These are substitutes for artificial sugar. Dangers associated with these substances about dog poisoning have been very common for long. And the dangers came to the notice of many households when a severe case was reported in May 2007 by Snopes. Unfortunately, most of us never knew about it. But luckily, through this website, this important information shall be passed to all.
Even though Sorbitol hasn’t been mentioned in the report by Snopes, I learned that the compound is very dangerous. It belongs to the same group as Xylitol and can result in death. Xylitol refers to a common sugar alcohol used in chewing gums, candies, certain pharmaceutical and other products of the likes of throat lozenges and chewable vitamins. It’s also a common compound in baking products.
Even though it is stated that it’s safe to humans, it is very deadly to dogs. When ingested by a dog, it can result in a huge insulin surge. Within 15 minutes of ingestion, the dog may record a substantial drop in blood sugar level. As little as 3 grams of this compound can kill a dog weighing 65 pounds.
The xylitol amount contained in a single sugar-free gum can vary with manufacturer. But in general, about 8 to 10 of such gums can kill a dog weighing 65 lbs. On ingestion, the dog can rapidly become very weak, lose coordination, collapse and seizure. Just after 30 minutes, the symptoms start to be evident. Such a dog might have been affected severely and should be given immediate vet attention.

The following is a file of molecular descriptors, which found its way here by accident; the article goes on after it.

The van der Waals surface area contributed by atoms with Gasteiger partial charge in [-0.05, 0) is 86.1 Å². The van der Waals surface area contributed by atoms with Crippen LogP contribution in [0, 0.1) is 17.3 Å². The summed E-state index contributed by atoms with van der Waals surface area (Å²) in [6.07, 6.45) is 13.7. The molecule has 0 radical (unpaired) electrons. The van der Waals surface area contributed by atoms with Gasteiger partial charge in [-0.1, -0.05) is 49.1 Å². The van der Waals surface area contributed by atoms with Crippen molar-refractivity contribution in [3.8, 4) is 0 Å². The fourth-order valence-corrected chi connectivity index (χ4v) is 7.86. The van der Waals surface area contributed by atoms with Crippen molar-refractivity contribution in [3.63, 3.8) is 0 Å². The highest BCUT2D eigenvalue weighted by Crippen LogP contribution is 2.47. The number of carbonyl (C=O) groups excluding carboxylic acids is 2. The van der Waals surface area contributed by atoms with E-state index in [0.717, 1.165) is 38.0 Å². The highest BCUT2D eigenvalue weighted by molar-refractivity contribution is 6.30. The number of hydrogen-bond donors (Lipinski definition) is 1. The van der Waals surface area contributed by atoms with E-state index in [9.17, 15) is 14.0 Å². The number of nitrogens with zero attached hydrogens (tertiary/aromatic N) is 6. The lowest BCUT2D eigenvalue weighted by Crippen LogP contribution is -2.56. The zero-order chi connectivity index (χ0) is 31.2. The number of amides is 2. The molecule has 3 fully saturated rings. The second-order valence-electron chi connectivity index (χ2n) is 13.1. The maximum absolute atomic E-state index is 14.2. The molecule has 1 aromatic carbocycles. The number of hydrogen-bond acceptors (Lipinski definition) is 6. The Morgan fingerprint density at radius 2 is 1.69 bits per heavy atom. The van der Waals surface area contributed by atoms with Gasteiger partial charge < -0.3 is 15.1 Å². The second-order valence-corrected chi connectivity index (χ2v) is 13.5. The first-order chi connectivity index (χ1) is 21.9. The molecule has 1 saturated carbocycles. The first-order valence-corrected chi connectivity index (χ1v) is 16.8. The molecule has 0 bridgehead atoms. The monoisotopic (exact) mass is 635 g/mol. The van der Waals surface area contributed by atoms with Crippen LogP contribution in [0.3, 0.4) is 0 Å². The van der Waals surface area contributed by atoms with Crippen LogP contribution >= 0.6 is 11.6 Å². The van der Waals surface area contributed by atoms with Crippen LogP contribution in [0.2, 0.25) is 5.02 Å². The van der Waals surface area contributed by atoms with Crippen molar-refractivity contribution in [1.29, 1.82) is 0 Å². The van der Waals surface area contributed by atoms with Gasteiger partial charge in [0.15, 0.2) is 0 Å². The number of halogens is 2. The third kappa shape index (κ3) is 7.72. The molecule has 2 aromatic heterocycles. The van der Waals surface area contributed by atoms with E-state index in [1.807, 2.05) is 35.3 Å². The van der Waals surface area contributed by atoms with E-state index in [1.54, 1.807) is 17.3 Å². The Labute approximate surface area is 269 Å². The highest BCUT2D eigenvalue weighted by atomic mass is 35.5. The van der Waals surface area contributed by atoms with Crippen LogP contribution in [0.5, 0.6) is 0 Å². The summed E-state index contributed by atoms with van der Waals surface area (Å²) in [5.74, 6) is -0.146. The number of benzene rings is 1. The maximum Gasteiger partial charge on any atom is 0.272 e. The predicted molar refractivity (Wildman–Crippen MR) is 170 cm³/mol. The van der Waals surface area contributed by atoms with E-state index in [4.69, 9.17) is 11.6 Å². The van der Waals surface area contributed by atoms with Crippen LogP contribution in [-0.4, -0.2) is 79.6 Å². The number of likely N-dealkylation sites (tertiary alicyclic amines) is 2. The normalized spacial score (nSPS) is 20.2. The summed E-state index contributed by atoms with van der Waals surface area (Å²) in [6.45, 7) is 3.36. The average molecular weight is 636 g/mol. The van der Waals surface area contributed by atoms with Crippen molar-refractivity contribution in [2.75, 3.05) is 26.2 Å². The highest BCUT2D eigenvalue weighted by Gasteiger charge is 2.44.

If not attended to, the dog can suffer from permanent brain trauma and finally die a terrible death. Even if your dog survives, its liver shall have been damaged severely just within 24 hours. An October 2006 publication in the Journal of the American Veterinary Medical Association, out of 8 dogs that had ingested this compound, 5 succumbed to death as a result of liver failure. The remaining three followed after completion of the study.
Even though more research needs to be carried out to prove that xylitol causes liver failure in canines, every indication available now points to that direction. When it comes to treatment costs for a severely affected dog, it can resort to thousands of dollars. Therefore, be very cautious. Even with the slightest suspicion that your dog has ingested xylitol, contact your vet doctor IMMEDIATELY!
If residing about half a mile from the vet, you should induce vomiting to your dog before taking him/her to the vet. You can achieve this by giving a grown up dog 3 to 4 tablespoons of plain but old Hydrogen peroxide. As for puppies or small sized dogs, give them 1 to 2 tablespoons.
A tablespoon here means the “measuring tablespoon” such as one used in baking. It’s important to keep with you’re a small bottle of hydrogen peroxide with you for this purpose. It’s the same thing that a vet would possibly use to induce vomiting. This can save your dog’s life as many have used it successfully.
However, peroxide should be used on wounds as it is with humans. It tends to destroy living tissue and will affect your dog is applied on wounds. To avoid poisoning your dog with xylitol, you should NOT feed him/her with anything that is NOT meant for dogs or cats. Human foods aren’t safe for your dog.
I am yet to find out about Aspartame, another artificial sweetener used in “Diet” soft drinks. Meanwhile, I would be very wary of it to my dogs. It’s better to be safe than be sorry.